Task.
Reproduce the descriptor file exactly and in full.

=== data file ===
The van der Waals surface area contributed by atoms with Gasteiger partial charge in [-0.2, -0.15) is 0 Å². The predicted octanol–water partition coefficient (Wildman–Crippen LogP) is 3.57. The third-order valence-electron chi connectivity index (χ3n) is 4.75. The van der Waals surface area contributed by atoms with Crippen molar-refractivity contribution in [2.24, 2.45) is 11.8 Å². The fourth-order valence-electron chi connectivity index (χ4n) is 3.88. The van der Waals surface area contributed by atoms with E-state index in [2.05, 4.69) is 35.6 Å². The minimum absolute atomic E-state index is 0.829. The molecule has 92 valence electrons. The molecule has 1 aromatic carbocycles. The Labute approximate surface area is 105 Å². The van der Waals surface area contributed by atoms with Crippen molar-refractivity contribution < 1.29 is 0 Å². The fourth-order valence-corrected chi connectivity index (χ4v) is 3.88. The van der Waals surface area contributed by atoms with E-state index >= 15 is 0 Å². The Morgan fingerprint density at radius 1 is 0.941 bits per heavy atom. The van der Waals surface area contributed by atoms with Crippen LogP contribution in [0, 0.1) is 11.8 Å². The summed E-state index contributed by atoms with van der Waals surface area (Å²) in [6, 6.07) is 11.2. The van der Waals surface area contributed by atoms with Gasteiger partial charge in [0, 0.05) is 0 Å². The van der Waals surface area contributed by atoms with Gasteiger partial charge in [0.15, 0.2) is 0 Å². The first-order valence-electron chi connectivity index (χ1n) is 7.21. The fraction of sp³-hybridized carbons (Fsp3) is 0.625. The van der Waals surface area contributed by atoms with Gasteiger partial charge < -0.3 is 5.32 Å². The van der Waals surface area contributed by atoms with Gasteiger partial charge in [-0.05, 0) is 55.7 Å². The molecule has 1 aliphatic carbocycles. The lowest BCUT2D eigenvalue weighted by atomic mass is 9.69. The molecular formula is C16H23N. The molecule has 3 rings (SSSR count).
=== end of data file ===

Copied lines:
The van der Waals surface area contributed by atoms with Gasteiger partial charge in [-0.2, -0.15) is 0 Å². The predicted octanol–water partition coefficient (Wildman–Crippen LogP) is 3.57. The third-order valence-electron chi connectivity index (χ3n) is 4.75. The van der Waals surface area contributed by atoms with Crippen molar-refractivity contribution in [2.24, 2.45) is 11.8 Å². The fourth-order valence-electron chi connectivity index (χ4n) is 3.88. The van der Waals surface area contributed by atoms with E-state index in [2.05, 4.69) is 35.6 Å². The minimum absolute atomic E-state index is 0.829. The molecule has 92 valence electrons. The molecule has 1 aromatic carbocycles. The Labute approximate surface area is 105 Å². The van der Waals surface area contributed by atoms with Crippen molar-refractivity contribution < 1.29 is 0 Å². The fourth-order valence-corrected chi connectivity index (χ4v) is 3.88. The van der Waals surface area contributed by atoms with E-state index >= 15 is 0 Å². The Morgan fingerprint density at radius 1 is 0.941 bits per heavy atom. The van der Waals surface area contributed by atoms with Crippen LogP contribution in [0, 0.1) is 11.8 Å². The summed E-state index contributed by atoms with van der Waals surface area (Å²) in [6, 6.07) is 11.2. The van der Waals surface area contributed by atoms with Gasteiger partial charge in [0, 0.05) is 0 Å². The van der Waals surface area contributed by atoms with Gasteiger partial charge in [0.15, 0.2) is 0 Å². The first-order valence-electron chi connectivity index (χ1n) is 7.21. The fraction of sp³-hybridized carbons (Fsp3) is 0.625. The van der Waals surface area contributed by atoms with Gasteiger partial charge < -0.3 is 5.32 Å². The van der Waals surface area contributed by atoms with Gasteiger partial charge in [-0.05, 0) is 55.7 Å². The molecule has 1 aliphatic carbocycles. The lowest BCUT2D eigenvalue weighted by atomic mass is 9.69. The molecular formula is C16H23N. The molecule has 3 rings (SSSR count).